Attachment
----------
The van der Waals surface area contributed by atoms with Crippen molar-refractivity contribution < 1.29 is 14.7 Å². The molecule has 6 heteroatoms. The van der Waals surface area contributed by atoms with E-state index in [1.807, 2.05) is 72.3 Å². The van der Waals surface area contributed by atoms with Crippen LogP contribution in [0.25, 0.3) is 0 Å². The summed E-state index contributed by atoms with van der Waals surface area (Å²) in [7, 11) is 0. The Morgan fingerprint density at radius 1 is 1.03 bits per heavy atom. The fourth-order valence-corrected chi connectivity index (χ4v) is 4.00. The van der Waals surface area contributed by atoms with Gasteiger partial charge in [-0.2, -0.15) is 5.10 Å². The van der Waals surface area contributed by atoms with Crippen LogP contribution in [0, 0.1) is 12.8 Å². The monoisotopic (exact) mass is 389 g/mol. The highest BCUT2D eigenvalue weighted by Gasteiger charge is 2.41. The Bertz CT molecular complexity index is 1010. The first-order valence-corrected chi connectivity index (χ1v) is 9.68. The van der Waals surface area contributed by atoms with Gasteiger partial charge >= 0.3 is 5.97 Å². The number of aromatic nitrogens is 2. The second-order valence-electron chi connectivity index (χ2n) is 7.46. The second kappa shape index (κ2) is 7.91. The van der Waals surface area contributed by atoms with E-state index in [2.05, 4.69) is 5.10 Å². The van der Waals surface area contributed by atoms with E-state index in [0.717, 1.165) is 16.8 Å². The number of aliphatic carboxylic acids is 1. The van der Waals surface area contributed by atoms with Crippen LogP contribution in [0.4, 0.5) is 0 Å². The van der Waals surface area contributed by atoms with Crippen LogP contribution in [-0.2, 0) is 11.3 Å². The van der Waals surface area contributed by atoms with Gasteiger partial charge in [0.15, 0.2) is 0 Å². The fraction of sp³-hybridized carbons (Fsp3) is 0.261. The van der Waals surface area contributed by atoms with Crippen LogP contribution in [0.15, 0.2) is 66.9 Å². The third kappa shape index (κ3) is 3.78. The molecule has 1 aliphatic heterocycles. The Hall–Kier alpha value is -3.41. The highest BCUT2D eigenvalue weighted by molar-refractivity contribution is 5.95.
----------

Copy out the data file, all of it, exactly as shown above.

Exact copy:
The van der Waals surface area contributed by atoms with Crippen molar-refractivity contribution < 1.29 is 14.7 Å². The molecule has 6 heteroatoms. The van der Waals surface area contributed by atoms with E-state index in [1.807, 2.05) is 72.3 Å². The van der Waals surface area contributed by atoms with Crippen LogP contribution in [0.25, 0.3) is 0 Å². The summed E-state index contributed by atoms with van der Waals surface area (Å²) in [7, 11) is 0. The Morgan fingerprint density at radius 1 is 1.03 bits per heavy atom. The fourth-order valence-corrected chi connectivity index (χ4v) is 4.00. The van der Waals surface area contributed by atoms with Gasteiger partial charge in [-0.2, -0.15) is 5.10 Å². The van der Waals surface area contributed by atoms with Crippen LogP contribution in [0, 0.1) is 12.8 Å². The monoisotopic (exact) mass is 389 g/mol. The highest BCUT2D eigenvalue weighted by Gasteiger charge is 2.41. The Bertz CT molecular complexity index is 1010. The first-order valence-corrected chi connectivity index (χ1v) is 9.68. The van der Waals surface area contributed by atoms with Gasteiger partial charge >= 0.3 is 5.97 Å². The number of aromatic nitrogens is 2. The second-order valence-electron chi connectivity index (χ2n) is 7.46. The second kappa shape index (κ2) is 7.91. The van der Waals surface area contributed by atoms with E-state index in [2.05, 4.69) is 5.10 Å². The van der Waals surface area contributed by atoms with E-state index in [0.717, 1.165) is 16.8 Å². The number of aliphatic carboxylic acids is 1. The van der Waals surface area contributed by atoms with Crippen LogP contribution in [0.4, 0.5) is 0 Å². The van der Waals surface area contributed by atoms with Crippen LogP contribution in [-0.2, 0) is 11.3 Å². The van der Waals surface area contributed by atoms with Gasteiger partial charge in [0.15, 0.2) is 0 Å². The fraction of sp³-hybridized carbons (Fsp3) is 0.261. The van der Waals surface area contributed by atoms with Crippen LogP contribution in [0.15, 0.2) is 66.9 Å². The third kappa shape index (κ3) is 3.78. The molecule has 1 aliphatic heterocycles. The Hall–Kier alpha value is -3.41. The highest BCUT2D eigenvalue weighted by molar-refractivity contribution is 5.95.